The Plaintiff in the underlying case injured his back while at his job in Flint. He filed a workers’ compensation claim. Because of the reorganization, he was required to litigate his claim in Dimondale, rather than in the now-closed Flint office.
He filed a writ of mandamus in Circuit Court to compel the Directors to maintain the Genesee County (Flint) hearing site. The circuit court issued the writ and the Directors appealed. The Court of Appeals (M. J. KELLY, P.J., and FORT HOOD, J. (CAVANAGH, J., dissenting)), affirmed, holding that the trial court had not abused its discretion. 304 Mich App 719 (2014).
In a unanimous opinion released November 18, 2014, the Supreme Court reversed, holding the trial court abused its discretion by issuing a writ of mandamus compelling the Directors to hold workers compensation hearings in Flint.
MCL 418.851 provides that a workers’ compensation hearing must be held at the locality where the injury occurred. The Supreme Court reasoned Defendants, in their official capacities as administrators of the workers’ compensation hearing system, interpreted the term “locality” as meaning a district or a definite region. This interpretation was entitled to respectful consideration. Because it did not conflict with the Legislature’s intent, there were no cogent reasons to overrule it.
The Court continued, reasoning that in accordance with the Directors’ interpretation of the statute, they divided the state into 11 reasonably located hearing districts, and workers’ compensation claims were assigned from definite regions of the state to one of those hearing district offices depending on where the injury occurred.
Nothing in the Worker’s Disability Compensation Act, MCL 418.101 et seq., requires that there be a hearing site in every county. While the hearing should be held at a place convenient for parties and their witnesses, it was not unreasonable to conclude that the locality where the injury occurred in this case was Dimondale given the injury occurred in Genesee County and that county falls within the Dimondale district.
The Court concluded although having the hearing in the latter rather than in the former venue would doubtlessly be less convenient for plaintiff, this would not constitute an unreasonable inconvenience. Accordingly, plaintiff did not have a clear legal right to a hearing in Genesee county, and the Directors did not have a clear legal obligation to hold the hearing there.
I previously wrote about this case in an earlier blog here:
The Summary Disposition Standard Debate
This case highlights a current conflict among the Court of Appeals. There is a current “debate” among Court of Appeals panels in recent opinions about the sufficiency of pleading a cause of action against the government when assessing the government’s motion for summary disposition under MCR 2.116(C)(7), which provides for “[e]ntry of judgment, dismissal of the action, or other relief because of…immunity granted by law”. There is also debate about the extent to which sufficiently pled allegations, without more, can survive a summary disposition motion brought under this court rule pursuant to the Governmental Tort Liability Act (GTLA), and the respective exceptions to governmental immunity being pled by the plaintiff in a given case.
Is it sufficient for a plaintiff to merely plead allegations that, if true, but not proved, would be sufficient to survive a motion for summary disposition filed by the government under MCR 2.116(C)(7)? Should the trial court decide the factual question before allowing the case to go forward against the government? Or, should the question be left to a jury (which of course means the case goes to trial)?
Hubbert v. SMART
This is a rather unremarkable case in terms of the outcome, but the majority and dissenting opinions are worth noting for several points. The plaintiff was injured when he fell through a missing pane of glass on a public bus stop. Plaintiff filed suit against the public bus authority seeking damages and claiming negligence.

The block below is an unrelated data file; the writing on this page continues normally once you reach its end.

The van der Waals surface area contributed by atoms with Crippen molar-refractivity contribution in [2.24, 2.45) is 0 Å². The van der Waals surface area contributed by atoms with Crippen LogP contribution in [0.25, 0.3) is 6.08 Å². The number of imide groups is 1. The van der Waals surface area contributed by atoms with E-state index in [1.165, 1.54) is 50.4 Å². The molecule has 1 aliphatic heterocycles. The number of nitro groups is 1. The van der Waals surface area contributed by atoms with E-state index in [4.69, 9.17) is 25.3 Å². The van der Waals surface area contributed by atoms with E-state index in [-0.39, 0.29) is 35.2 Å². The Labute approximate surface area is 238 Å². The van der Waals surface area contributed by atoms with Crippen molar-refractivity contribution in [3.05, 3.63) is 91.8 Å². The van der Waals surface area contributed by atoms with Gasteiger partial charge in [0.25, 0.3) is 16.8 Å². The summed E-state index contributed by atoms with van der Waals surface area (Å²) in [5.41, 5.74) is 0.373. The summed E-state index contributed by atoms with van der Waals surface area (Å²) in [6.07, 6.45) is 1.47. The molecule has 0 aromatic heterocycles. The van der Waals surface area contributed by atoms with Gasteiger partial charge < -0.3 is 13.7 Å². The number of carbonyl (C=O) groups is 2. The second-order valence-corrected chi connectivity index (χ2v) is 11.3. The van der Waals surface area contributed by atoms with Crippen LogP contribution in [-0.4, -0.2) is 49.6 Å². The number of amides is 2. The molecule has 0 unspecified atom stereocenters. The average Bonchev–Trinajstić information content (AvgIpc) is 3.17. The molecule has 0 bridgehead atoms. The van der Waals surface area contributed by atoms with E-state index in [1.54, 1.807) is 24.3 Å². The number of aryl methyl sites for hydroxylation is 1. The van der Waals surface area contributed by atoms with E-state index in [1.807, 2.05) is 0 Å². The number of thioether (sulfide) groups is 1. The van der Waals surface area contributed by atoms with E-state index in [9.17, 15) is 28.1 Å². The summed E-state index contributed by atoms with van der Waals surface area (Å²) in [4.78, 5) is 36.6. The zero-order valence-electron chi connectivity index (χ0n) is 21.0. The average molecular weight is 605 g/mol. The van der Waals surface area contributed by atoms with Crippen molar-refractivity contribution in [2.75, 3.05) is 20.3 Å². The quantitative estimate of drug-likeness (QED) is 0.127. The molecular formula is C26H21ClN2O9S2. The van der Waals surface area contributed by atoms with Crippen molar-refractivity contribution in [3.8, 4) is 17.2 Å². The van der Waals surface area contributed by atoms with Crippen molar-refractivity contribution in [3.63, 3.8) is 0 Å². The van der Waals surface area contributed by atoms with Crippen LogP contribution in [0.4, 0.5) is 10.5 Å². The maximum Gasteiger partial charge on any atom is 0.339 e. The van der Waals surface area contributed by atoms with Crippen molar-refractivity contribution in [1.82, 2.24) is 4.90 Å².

The plaintiff never pled allegations in avoidance of immunity, i.e., never pled that the facts established his case fit with one of the five statutory exceptions to governmental immunity. In fact, the plaintiff never acknowledged that governmental immunity applied.
The governmental defendant (the public bus authority), included “immunity” in its affirmative defense, and simply conceded the “public building” exception to governmental immunity was the exception under which the plaintiff had to bring her cause of action. Public bus stops are considered “public buildings” within the meaning of MCL 691.1406 of the Governmental Tort Liability Act (GTLA) (the “public building” exception). Ali v. City of Detroit, 218 Mich. App. 581, 585 (1996).
The bus authority filed a motion for summary disposition under MCR 2.116(C)(7), (C)(8) and (C)(10), contending that the public building exception did not apply because the missing pane of glass did not constitute a “dangerous or defective condition” within the meaning of the public building exception.
Plaintiff argued there was a genuine issue of material fact concerning whether the missing pane of glass was a “dangerous or defective condition”, and that this was a sufficient question to allow the action to proceed to a jury for consideration. The trial court agreed and denied the bus authority’s motion. Pursuant to Michigan Court Rules (MCR) 7.203(A)(1) and MCR 7.202(6)(a)(v), denial of a governmental entity’s motion for summary disposition on immunity grounds under MCR 2.116(C)(7) is appealable by right.
The Court of Appeals, in a 2-1 opinion reversed ordering judgment for the bus authority. The Court reasoned that, as a matter of law, the missing pane of glass was not a “dangerous or defective” condition within the meaning of the public building exception.
Applying the MCR 2.116(C)(7) Standard – “Immunity Granted by Law”
Even though the bus authority sought summary disposition under the standards applicable to such motions under all three court rules MCR 2.116(C)(7) (“immunity granted by law”); (C)(8) (“failure to plead or state a claim”); and (C)(10) (“no genuine issue of material fact”), the Court of Appeals majority properly oriented the motion as one falling under (C)(7).